Olympic athletes find any way they can to display their pride in their sport and their country. Alyssa Roenigk

Okay, so we can't take you truly inside the athlete's village, as (non-rights-holding) media cameras aren't allowed within its walls. We can have the athletes bring the village to you. Which is what we'll do over the next few days, starting with a report from Canada's top female badminton player Anna Rice.

Rice finished competing over the weekend—she reached the round of 16 before losing to World No. 3 Lu Lan—but is remaining in Beijing with her boyfriend, fellow badminton player Bobby Milroy, to take in the sights and attend events with the humanitarian group Right to Play, for which she is an athlete ambassador. At an auction Tuesday evening for the organization, Rice was honored with a three-month fellowship to live and work in the field at one of the Right to Play regional headquarters in Africa next spring.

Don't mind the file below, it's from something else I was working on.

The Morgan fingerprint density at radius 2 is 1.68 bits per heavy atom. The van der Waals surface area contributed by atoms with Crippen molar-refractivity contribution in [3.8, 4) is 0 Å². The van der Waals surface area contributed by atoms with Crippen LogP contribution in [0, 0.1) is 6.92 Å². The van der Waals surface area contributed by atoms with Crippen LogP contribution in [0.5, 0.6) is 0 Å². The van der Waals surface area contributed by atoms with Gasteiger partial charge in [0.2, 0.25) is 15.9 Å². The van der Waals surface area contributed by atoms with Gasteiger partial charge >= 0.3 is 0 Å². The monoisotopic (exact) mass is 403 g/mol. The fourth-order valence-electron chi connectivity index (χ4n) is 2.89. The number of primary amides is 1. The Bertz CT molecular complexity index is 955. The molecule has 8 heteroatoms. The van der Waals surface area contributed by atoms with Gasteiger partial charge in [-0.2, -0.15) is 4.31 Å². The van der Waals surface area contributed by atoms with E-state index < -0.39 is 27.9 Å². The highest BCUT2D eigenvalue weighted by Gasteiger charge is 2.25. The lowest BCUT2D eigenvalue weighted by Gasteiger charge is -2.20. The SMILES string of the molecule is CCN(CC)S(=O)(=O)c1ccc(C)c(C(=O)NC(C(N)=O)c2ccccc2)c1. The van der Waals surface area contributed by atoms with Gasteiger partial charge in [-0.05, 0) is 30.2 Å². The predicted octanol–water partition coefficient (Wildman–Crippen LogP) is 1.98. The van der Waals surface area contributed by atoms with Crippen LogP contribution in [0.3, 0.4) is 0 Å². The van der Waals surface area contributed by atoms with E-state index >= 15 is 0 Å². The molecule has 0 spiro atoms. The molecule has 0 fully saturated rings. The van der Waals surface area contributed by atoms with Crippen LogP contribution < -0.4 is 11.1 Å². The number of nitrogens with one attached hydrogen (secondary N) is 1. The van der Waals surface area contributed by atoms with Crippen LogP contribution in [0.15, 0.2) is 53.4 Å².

Rice says the best thing about the athlete's village, aside from watching her fellow jocks gawk at the USA basketball team in the lunchroom, is the free services.

"There's an area where you can get haircuts, eye exams, manicures, pedicures," she says. "Yesterday, I got a manicure," she says, showing off the handiwork.

The local artists at the salon will take any requests for images that an athlete (male or female!) would like painted onto their nails. So, many of the athletes here in Beijing are showing some major national (and sport) spirit. Rice chose white nail polish with alternating maple leafs, Olympic rings and badminton shuttles.

"Badminton is really popular in China, so she knew how to draw that no problem," Rice says. "But they had no idea what a maple leaf looked like. I had to show them the back of my jacket."

Guess they don't get out much.